Parents and children

Parents and children
How to build a healthy relationship based on dialogue and reciprocal help



It is widely supposed that the Montessori approach to education is mostly concerned with the school environment and teachers, but as a matter of fact Maria Montessori also wrote a great deal about the home environment and the family, identifying three crucial roles: the child, the parents and the teacher.

Each role has its own importance and none is more or less important than the others. Indeed, to achieve a real balance in the child’s educational path, each role must be acknowledged and respected and, although they are all clearly distinct from one another, with their own very specific tasks, they are closely interrelated.


Why is it important for parents to be actively involved in their child’s education?

A fairly recent study by the National Committee for Citizens in Education has shown that parent involvement is vitally important in children’s education, and that the most accurate predictor of student achievement is neither high income nor high social status, but it is first and foremost the extent to which parents are able to:


  • provide a home environment that encourages exploration and learning;
  • become involved in their children's education not only at home but also at school and in the wider community;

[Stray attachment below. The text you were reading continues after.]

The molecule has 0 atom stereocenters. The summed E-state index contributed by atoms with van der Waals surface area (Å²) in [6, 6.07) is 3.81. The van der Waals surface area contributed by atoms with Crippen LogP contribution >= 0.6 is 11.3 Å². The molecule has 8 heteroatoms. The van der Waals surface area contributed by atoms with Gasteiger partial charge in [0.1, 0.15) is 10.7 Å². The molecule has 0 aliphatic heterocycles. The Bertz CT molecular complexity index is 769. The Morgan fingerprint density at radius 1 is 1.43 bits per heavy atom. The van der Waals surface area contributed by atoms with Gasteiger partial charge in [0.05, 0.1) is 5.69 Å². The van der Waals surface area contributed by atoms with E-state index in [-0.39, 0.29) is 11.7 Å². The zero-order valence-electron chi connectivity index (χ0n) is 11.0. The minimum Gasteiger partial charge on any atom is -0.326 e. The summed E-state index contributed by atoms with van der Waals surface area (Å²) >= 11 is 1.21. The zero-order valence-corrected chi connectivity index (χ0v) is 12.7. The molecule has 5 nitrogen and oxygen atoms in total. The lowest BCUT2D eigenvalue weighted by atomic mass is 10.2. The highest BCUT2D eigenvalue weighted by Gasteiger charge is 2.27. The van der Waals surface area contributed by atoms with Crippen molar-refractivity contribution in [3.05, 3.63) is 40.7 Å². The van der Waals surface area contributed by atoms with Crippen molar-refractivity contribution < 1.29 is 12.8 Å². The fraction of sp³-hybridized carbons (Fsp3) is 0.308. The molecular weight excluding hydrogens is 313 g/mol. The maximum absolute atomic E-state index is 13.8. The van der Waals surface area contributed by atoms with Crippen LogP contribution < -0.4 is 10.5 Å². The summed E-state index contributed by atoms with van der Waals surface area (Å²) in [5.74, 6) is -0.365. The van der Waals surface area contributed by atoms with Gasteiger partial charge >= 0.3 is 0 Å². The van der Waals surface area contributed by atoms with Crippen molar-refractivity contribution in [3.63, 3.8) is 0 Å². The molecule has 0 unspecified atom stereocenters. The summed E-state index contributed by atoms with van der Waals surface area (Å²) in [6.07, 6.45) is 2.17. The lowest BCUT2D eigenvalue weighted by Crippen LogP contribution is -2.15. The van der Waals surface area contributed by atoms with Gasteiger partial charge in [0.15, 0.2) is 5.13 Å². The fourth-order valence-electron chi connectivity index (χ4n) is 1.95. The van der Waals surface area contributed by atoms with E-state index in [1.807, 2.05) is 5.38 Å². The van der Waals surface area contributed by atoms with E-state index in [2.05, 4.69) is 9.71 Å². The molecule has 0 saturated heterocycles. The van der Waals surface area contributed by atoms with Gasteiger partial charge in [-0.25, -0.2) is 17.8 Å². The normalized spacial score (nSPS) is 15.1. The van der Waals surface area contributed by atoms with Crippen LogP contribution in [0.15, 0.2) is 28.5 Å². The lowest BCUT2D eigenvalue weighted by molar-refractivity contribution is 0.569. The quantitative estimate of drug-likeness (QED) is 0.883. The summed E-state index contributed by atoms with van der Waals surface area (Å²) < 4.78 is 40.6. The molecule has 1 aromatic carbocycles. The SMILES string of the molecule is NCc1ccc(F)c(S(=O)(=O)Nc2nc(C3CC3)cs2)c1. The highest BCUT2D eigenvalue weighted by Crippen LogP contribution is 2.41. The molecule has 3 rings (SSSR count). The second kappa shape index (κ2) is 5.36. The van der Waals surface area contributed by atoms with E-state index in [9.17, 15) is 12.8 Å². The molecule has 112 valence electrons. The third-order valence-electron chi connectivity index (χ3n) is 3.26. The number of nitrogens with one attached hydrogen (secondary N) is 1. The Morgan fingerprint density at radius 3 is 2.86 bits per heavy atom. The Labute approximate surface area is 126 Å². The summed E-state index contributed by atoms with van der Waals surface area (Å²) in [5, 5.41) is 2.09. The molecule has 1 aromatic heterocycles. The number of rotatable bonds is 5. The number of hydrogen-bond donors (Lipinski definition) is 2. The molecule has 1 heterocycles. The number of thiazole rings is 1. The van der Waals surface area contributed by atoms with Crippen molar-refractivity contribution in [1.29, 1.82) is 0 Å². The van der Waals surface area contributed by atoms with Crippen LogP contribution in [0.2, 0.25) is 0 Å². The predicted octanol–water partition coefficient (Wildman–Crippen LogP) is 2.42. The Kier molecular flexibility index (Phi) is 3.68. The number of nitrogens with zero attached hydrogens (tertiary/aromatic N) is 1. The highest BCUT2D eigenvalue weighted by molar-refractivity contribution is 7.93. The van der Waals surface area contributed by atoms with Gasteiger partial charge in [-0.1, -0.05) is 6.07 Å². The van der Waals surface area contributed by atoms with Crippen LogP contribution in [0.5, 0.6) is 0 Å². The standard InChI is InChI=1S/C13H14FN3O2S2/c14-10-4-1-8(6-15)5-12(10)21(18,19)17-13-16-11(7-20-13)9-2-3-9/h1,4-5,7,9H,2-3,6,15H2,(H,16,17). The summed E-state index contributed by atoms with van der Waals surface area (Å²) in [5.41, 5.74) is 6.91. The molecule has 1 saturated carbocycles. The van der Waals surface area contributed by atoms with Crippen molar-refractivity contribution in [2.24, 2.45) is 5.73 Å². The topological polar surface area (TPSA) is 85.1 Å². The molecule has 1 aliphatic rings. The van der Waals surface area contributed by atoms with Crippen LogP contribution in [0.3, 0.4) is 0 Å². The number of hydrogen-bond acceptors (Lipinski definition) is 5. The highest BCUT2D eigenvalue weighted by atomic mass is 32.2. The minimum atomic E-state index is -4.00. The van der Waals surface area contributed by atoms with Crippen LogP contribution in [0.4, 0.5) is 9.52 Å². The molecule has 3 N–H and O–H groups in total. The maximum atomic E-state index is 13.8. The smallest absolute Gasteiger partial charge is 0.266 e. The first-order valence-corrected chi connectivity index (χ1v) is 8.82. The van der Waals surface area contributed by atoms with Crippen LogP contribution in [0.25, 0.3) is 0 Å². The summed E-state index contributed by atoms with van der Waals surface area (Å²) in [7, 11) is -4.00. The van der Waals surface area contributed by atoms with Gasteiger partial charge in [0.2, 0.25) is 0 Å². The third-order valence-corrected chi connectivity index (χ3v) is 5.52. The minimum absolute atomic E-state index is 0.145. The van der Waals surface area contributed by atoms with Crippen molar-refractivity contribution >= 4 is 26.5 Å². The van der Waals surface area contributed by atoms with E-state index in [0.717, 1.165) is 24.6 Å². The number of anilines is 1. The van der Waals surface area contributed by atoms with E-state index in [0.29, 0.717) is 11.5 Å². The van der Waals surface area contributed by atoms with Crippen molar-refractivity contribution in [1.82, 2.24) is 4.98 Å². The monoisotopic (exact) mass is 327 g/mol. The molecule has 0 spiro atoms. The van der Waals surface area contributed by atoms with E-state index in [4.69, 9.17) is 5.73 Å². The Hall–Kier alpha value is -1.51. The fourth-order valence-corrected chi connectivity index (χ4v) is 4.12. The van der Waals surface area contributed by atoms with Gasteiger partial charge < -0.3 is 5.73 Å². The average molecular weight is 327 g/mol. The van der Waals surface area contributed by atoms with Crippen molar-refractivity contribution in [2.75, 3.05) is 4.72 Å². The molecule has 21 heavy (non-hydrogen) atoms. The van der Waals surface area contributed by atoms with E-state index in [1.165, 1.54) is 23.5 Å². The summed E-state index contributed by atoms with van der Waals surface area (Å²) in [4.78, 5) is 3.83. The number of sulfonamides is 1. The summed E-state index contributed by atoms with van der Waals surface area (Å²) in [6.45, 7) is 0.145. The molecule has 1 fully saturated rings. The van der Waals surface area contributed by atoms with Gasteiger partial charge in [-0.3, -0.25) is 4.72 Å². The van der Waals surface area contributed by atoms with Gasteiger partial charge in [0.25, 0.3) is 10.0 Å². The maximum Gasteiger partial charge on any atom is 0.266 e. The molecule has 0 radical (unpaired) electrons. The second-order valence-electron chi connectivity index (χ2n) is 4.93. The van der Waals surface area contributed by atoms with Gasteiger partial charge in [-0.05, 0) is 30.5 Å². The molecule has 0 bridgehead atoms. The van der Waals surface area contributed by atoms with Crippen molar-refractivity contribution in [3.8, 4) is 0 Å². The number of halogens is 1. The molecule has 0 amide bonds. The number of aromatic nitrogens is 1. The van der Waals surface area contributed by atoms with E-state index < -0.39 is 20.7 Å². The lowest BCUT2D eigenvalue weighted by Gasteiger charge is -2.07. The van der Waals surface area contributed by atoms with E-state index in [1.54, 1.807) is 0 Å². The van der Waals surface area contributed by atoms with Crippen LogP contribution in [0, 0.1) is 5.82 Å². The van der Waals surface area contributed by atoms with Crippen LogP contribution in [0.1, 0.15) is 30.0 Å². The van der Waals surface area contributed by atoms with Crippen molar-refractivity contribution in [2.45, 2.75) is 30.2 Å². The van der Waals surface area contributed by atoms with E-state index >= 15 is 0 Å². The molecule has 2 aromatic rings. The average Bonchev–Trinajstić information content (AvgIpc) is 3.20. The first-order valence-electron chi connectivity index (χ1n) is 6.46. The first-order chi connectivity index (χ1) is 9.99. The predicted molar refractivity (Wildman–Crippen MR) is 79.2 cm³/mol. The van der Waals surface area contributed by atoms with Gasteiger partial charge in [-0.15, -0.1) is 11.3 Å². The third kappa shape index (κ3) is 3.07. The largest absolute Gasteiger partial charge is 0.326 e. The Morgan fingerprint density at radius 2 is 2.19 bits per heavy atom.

• express confidence in their children’s high achievement potential (realistically, based on the children’s actual abilities and not on their parents’ desires).


Within these three key educational actions presented by the study we can distinctly recognise some important principles of the Montessori approach for building a relationship of trust between parents and children.


Building a healthy relationship, where do we start from?

As mentioned at the beginning, Maria Montessori identified three key roles for the Montessori approach, one of which is the child himself/herself. We must never forget that the education relationship is never a one-way street, where the adult teaches the child and the child receives an education. It’s actually a two-way street, where those who educate receive education in turn. It is therefore crucially important to understand that we must also educate ourselves in the challenge of educating which, as implied by the meaning of the Latin term for education, "ex-ducere", involves drawing out the best not just from our children but also from ourselves.


Below are some basic starting points:


  1. Respect your child as a person

To us adults it’s obvious that we should treat our partner or spouse with respect, and the same goes for our friends and work associates. We would never be ill-mannered or raise our voices with them, or at least we would try our very best not to. Why then does this happen more easily when we are dealing with a child?

It’s because we usually apply the educational models we experienced ourselves as children, and if we feel that, at the end of the day, we had a good upbringing, we are tempted to think: “if it didn’t do me any harm, it won’t do him/her any harm either”.


Reinforcing what we have already experienced ourselves makes us feel secure and that we are inside our comfort zone, but this in no way implies that it’s the best choice. Many studies have now confirmed that a parent-child relationship based on authoritarian parenting, awards and punishments, or, at the other extreme, overly permissive parenting, does not have positive effects in the long term.